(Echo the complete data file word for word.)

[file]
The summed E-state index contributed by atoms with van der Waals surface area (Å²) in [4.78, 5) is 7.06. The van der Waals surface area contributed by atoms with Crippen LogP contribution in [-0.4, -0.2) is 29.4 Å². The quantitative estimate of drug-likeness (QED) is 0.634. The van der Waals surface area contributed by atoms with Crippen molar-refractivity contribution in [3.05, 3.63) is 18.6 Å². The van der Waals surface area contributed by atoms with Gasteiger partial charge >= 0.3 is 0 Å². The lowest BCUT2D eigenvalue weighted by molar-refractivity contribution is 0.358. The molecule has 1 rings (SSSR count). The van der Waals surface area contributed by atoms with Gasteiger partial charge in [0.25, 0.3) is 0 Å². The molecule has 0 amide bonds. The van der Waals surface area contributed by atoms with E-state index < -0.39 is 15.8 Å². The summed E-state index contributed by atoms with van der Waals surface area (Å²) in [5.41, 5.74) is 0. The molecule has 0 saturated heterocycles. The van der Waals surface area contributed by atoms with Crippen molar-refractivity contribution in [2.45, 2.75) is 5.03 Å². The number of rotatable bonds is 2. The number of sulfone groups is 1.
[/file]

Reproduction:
The summed E-state index contributed by atoms with van der Waals surface area (Å²) in [4.78, 5) is 7.06. The van der Waals surface area contributed by atoms with Crippen LogP contribution in [-0.4, -0.2) is 29.4 Å². The quantitative estimate of drug-likeness (QED) is 0.634. The van der Waals surface area contributed by atoms with Crippen molar-refractivity contribution in [3.05, 3.63) is 18.6 Å². The van der Waals surface area contributed by atoms with Gasteiger partial charge >= 0.3 is 0 Å². The lowest BCUT2D eigenvalue weighted by molar-refractivity contribution is 0.358. The molecule has 1 rings (SSSR count). The van der Waals surface area contributed by atoms with Gasteiger partial charge in [0.25, 0.3) is 0 Å². The molecule has 0 amide bonds. The van der Waals surface area contributed by atoms with E-state index < -0.39 is 15.8 Å². The summed E-state index contributed by atoms with van der Waals surface area (Å²) in [5.41, 5.74) is 0. The molecule has 0 saturated heterocycles. The van der Waals surface area contributed by atoms with Crippen molar-refractivity contribution in [2.45, 2.75) is 5.03 Å². The number of rotatable bonds is 2. The number of sulfone groups is 1.